Three governors crisscrossed the state Monday, all looking to bolster their business strength, and no, there won't be a punch line here — other than the knockout that Texas Gov. Rick Perry and South Dakota Gov. Dennis Daugaard are trying to inflict on our own Gov. Dannel P. Malloy.
It was a day for the high art of political civility, which is to say, brutal competition barely masked. From the way these red-state dignitaries were talking, it's lights-out time in Connecticut. You'd think the cost of doing business, in dollars, is the whole ballgame. It isn't.
They have a point and the many people who called Monday's visits a wake-up call are right. Texas, and even ultra-remote South Dakota, can offer enough savings and lack of regulations to lure some firms to their soil. For now, their economies are booming and Connecticut's ain't.
Out of Monday's talks, we learned that the Colt Firearms companies, with 700 employees in West Hartford and a history to match that of any manufacturer in America, could pick up and move out of state, an executive said. Or Colt may stay put, expand elsewhere or perhaps move to another town in Connecticut, the same executive said.
But on Monday, Colt and other gun makers welcomed Perry, and planned to welcome Daugaard Tuesday, in a very preliminary dance.
And despite what those two governors say, victory in economic development is a matter of balance. Just as no amount of state largesse to corporations can fully make up for the costs of operating in Connecticut, no lack of income tax in Texas, no eye-popping jobs growth, can make up for the Lone Star State's shameful socio-economic record contained in a Texas legislative report this year that put the state last in health insurance, last in high school graduation, last in voter participation, and near the bottom in per-pupil spending.
And as for South Dakota, the tall and stately Daugaard almost had me wanting to plant myself in a state where I have as much chance as the deer and the antelope of getting an airline flight anywhere. He made a case that there's a burgeoning manufacturing sector there, and one of his targets — Mark Malkowski of Stag Arms in New Britain — promised to pay a visit in September. Will Malkowski really move his workforce of 200 heavily Polish employees to the shadow of Mount Rushmore?
The point is not to trash those other states. They are wonderful places, just as Connecticut is marvelous for its highly educated citizenry and proximity to the heart of the megalopolis — well worth the higher taxes and worker compensation costs to some, but not others.
And so the game is played, and will not end soon.
"That's the kind of competition I think our Founding Fathers had in mind. I don't think they realized there were going to be 50 laboratories of innovation," Perry said on former Gov. John G. Rowland's radio show on WTIC-AM 1080. "In a very civil way we are trying to compete with other states and that's how you become stronger."
Many suspect he's bolstering his credentials for a 2016 run for president after his cash-and-burn 2012. He would only say, "Twenty-sixteen will take care of itself."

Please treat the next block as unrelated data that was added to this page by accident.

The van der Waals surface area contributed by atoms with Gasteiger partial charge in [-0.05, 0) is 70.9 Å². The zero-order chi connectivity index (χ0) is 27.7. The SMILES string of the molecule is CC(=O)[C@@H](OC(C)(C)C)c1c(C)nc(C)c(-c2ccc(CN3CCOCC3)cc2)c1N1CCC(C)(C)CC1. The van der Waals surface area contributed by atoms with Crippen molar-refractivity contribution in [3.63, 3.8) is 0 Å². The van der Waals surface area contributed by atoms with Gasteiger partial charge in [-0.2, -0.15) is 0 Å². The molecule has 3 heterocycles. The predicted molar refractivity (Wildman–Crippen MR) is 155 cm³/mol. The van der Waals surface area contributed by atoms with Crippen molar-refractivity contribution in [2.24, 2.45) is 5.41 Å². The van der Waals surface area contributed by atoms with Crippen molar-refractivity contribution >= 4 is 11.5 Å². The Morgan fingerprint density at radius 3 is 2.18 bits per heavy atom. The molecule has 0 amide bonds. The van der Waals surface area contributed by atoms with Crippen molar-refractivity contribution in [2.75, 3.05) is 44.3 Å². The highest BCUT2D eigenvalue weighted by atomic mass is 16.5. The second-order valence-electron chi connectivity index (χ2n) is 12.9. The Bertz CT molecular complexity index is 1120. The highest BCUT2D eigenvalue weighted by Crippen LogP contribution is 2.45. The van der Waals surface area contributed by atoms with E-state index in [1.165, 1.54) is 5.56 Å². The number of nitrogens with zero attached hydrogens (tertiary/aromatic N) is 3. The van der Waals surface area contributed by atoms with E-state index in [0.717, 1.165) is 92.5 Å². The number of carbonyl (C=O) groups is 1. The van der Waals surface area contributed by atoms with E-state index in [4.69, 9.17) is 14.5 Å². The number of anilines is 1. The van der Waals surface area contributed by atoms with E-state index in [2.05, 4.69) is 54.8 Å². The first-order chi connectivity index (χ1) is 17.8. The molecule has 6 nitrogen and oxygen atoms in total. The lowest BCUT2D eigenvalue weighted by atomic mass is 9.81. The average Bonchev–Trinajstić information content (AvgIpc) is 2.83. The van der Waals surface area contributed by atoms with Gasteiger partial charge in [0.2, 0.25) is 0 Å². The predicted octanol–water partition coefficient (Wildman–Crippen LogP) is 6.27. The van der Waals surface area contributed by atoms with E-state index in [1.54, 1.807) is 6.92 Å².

It all came together at high noon Monday at Max Downtown, where Perry convened a reception in a back room. We in the media peered in through glass doors to see a strange yet familiar sight: Malloy entering the fray. He was uninvited but welcomed by Perry, who called Malloy's drop-in "a great show of hospitality."
"I wanted to welcome him to our state," Malloy said. "We wanted to show him what good Yankee hospitality is all about."
Malloy happened to be in the neighborhood, addressing the bar association across the street, on his way from doling out a few tens of millions of dollars to Alexion Corp., the pharmaceutical firm that broke ground on its move to downtown New Haven, and promises to add at least 300 jobs.
Perry, whose sojourn to Connecticut and New York is aimed precisely at firearms, pharma and finance firms, would love to have companies like Alexion in the Austin orbit. He was satisfied meeting Monday with disgruntled gun makers.
By all accounts, in Perry's meetings with firearms manufacturers and others, he offered few if any details about what Texas might give them. The Texas reforms that make that state among the friendliest for business go back more than a decade.
"You're going to be most comfortable in a place where you get to keep more of what you work for," Perry said, briefly addressing reporters between handshakes with Malloy and finger-food with his guests.
When I asked whether those reforms — including a loosening of regulations — contribute to situations like the fertilizer plant explosion near Waco, Perry shot back that there's no clear connection. "Until we get to the bottom of that investigation, I think it's a bit premature."
Indeed, it may be sabotage or even terrorism, but that doesn't take away from the fact that the company had too little liability insurance in the Wild Wild West of the town of West, Texas.
On a tour of Colt's Manufacturing Co., and Colt Defense LLC earlier in the day, Perry shot a half dozen pistols and rifles for about 15 minutes.